Sounds of Music : Hundreds of Harmonica Players Blow Their Stuff at Anaheim Convention
Wailing sounds of hundreds of harmonicas wafted from the conference rooms of the Grand Hotel in Anaheim.
It was the music of 250 members of the Society for the Preservation and Advancement of the Harmonica, meeting this weekend for their first convention in the West.
There were harmonica bands. Harmonica combos. Harmonica seminars. Harmonica jam sessions.
Stan Pendleton, 77, a blind harmonica player from Santa Barbara, entertained. Charlie Carter, 70, of Los Angeles played the harmonica with his nose. He also played four harmonicas simultaneously, three inside and one outside his mouth.
Charlie is a large man. He is 5 feet 11 and weighs 250 pounds. He says his stomach is filled with harmonicas he has swallowed accidentally while playing four at a time.
Vincent Periandri, 61, and two buddies, known as the Trio San Jose, took time out from playing funerals, weddings and clubs to get together with other harmonica players who came from all over the United States and Canada.
Some, like Bernie Kittay, 62, an Inglewood realtor, played popular songs, folk tunes, country and classical music on harmonicas as tiny as an inch long, a four-hole model with eight notes. Others played two-foot-long harmonicas.
“Harmonicas are good for the heart and lungs,” insisted Kittay, who has been playing since he was a boy. “Playing a harmonica expands and exercises your lungs, strengthens your heart. This is one of the only musical instruments you can carry in your pocket.”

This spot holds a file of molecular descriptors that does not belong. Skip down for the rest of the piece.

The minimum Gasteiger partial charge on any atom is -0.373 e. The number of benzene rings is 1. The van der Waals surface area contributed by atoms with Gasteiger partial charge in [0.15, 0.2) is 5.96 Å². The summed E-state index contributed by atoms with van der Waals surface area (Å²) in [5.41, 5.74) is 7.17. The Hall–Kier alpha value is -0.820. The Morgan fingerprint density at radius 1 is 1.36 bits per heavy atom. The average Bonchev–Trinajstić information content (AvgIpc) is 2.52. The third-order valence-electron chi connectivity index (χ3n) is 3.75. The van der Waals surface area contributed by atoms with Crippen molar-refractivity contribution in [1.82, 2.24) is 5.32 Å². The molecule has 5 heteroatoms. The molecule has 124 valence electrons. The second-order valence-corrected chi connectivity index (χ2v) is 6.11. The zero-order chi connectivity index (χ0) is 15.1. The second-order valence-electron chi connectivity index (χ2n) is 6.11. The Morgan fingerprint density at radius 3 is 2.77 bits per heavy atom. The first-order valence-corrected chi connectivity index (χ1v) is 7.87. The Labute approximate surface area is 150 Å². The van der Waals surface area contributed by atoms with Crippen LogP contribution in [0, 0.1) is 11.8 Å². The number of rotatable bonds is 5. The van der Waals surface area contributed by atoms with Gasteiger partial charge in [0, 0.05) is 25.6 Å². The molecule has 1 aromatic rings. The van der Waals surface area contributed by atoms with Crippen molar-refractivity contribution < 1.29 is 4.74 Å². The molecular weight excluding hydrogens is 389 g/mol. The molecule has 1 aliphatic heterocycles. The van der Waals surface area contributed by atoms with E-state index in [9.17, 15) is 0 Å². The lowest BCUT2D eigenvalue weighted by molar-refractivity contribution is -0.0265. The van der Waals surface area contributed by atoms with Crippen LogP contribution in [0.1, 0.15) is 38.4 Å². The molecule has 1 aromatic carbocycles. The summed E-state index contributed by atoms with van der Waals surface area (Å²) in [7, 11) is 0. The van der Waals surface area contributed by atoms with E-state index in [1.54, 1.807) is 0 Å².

Bernie Davis, 92, of Cypress, was the oldest member at the convention. Davis goes out dancing seven nights a week and entertains his friends during the day playing his harmonica.
Davis also entertained at the convention. In fact, everyone entertaining the convention was on stage several times during the two-day get-together, playing solo or with a group.
Many had never met, but in no time at all were playing together, like Ruth Platte, 61, of Carmichael, Calif., Lois Clark, 69, of Portland, Ore., and Marnee McLean, 61, of New Westminster, B.C., who pulled their harmonicas out of their purses and had a lively session minutes after being introduced.
Mark Ley, 14, of Santa Ana, one of the youngest members in attendance, brought a 50-year-old harmonica inherited from his grandfather.
During the convention, James McKenzie, 40, owner of The Harmonica Hospital in Orange and one of fewer than a dozen professional harmonica repairers in America, did a land-office business working on instruments.
The society was founded in 1963 by Earl Collins, a Ford Motor Co. engineer in Detroit. More than 3,800 harmonica addicts in the United States and several foreign nations belong to the organization based in Troy, Mich.
The society has 35 chapters throughout the country and publishes a quarterly called “Harmonica Happenings.” SPAH West, the Southern California chapter, has headquarters at 3021 E. Coronado Ave., Anaheim. Convention chairman was Nick Vorona, 62, of Anaheim, president of the local chapter.